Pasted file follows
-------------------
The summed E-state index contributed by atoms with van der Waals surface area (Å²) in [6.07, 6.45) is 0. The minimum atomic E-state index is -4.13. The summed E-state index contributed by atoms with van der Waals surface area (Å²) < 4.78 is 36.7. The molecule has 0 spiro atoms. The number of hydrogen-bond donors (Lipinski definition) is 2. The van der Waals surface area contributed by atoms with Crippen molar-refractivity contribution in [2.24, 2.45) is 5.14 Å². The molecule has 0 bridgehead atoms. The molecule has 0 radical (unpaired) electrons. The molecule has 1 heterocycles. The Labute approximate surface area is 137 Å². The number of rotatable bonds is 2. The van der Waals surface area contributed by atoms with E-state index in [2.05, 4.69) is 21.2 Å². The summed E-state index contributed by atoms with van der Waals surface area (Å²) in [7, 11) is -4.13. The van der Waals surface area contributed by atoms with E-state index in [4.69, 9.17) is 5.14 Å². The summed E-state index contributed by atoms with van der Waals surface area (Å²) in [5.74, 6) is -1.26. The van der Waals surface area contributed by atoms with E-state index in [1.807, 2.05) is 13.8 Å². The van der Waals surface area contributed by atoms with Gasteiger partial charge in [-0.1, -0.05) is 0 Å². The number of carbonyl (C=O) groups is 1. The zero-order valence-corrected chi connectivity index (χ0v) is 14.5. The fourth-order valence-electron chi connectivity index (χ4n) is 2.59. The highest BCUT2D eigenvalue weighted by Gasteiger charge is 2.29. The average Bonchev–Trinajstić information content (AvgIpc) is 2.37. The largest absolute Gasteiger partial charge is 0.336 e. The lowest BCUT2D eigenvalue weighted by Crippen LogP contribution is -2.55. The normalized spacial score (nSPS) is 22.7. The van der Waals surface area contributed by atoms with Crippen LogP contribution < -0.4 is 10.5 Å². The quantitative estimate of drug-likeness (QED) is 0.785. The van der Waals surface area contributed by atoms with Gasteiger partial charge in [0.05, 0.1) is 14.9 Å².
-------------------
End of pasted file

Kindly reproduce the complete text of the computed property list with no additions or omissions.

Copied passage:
The summed E-state index contributed by atoms with van der Waals surface area (Å²) in [6.07, 6.45) is 0. The minimum atomic E-state index is -4.13. The summed E-state index contributed by atoms with van der Waals surface area (Å²) < 4.78 is 36.7. The molecule has 0 spiro atoms. The number of hydrogen-bond donors (Lipinski definition) is 2. The van der Waals surface area contributed by atoms with Crippen molar-refractivity contribution in [2.24, 2.45) is 5.14 Å². The molecule has 0 bridgehead atoms. The molecule has 0 radical (unpaired) electrons. The molecule has 1 heterocycles. The Labute approximate surface area is 137 Å². The number of rotatable bonds is 2. The van der Waals surface area contributed by atoms with E-state index in [2.05, 4.69) is 21.2 Å². The summed E-state index contributed by atoms with van der Waals surface area (Å²) in [7, 11) is -4.13. The van der Waals surface area contributed by atoms with E-state index in [4.69, 9.17) is 5.14 Å². The summed E-state index contributed by atoms with van der Waals surface area (Å²) in [5.74, 6) is -1.26. The van der Waals surface area contributed by atoms with E-state index in [1.807, 2.05) is 13.8 Å². The van der Waals surface area contributed by atoms with Gasteiger partial charge in [-0.1, -0.05) is 0 Å². The number of carbonyl (C=O) groups is 1. The zero-order valence-corrected chi connectivity index (χ0v) is 14.5. The fourth-order valence-electron chi connectivity index (χ4n) is 2.59. The highest BCUT2D eigenvalue weighted by Gasteiger charge is 2.29. The average Bonchev–Trinajstić information content (AvgIpc) is 2.37. The largest absolute Gasteiger partial charge is 0.336 e. The lowest BCUT2D eigenvalue weighted by Crippen LogP contribution is -2.55. The normalized spacial score (nSPS) is 22.7. The van der Waals surface area contributed by atoms with Crippen LogP contribution < -0.4 is 10.5 Å². The quantitative estimate of drug-likeness (QED) is 0.785. The van der Waals surface area contributed by atoms with Gasteiger partial charge in [0.05, 0.1) is 14.9 Å².